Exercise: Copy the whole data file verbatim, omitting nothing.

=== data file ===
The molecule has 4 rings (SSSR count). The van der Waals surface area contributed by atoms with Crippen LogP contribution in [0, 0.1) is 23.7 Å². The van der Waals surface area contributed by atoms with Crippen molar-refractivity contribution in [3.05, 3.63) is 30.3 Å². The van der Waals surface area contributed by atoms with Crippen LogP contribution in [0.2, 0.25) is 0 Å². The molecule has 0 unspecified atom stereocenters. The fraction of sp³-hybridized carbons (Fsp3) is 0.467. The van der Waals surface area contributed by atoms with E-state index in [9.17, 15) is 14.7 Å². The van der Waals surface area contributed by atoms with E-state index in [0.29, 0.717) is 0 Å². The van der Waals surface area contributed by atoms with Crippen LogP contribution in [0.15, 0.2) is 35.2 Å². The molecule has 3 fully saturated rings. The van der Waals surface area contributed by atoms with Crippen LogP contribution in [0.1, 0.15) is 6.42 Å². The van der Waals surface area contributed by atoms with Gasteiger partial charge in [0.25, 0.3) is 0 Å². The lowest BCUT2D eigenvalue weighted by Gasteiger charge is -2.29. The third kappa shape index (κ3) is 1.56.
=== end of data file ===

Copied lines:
The molecule has 4 rings (SSSR count). The van der Waals surface area contributed by atoms with Crippen LogP contribution in [0, 0.1) is 23.7 Å². The van der Waals surface area contributed by atoms with Crippen molar-refractivity contribution in [3.05, 3.63) is 30.3 Å². The van der Waals surface area contributed by atoms with Crippen LogP contribution in [0.2, 0.25) is 0 Å². The molecule has 0 unspecified atom stereocenters. The fraction of sp³-hybridized carbons (Fsp3) is 0.467. The van der Waals surface area contributed by atoms with E-state index in [9.17, 15) is 14.7 Å². The van der Waals surface area contributed by atoms with E-state index in [0.29, 0.717) is 0 Å². The van der Waals surface area contributed by atoms with Crippen LogP contribution in [0.15, 0.2) is 35.2 Å². The molecule has 3 fully saturated rings. The van der Waals surface area contributed by atoms with Crippen LogP contribution in [0.1, 0.15) is 6.42 Å². The van der Waals surface area contributed by atoms with Gasteiger partial charge in [0.25, 0.3) is 0 Å². The lowest BCUT2D eigenvalue weighted by Gasteiger charge is -2.29. The third kappa shape index (κ3) is 1.56.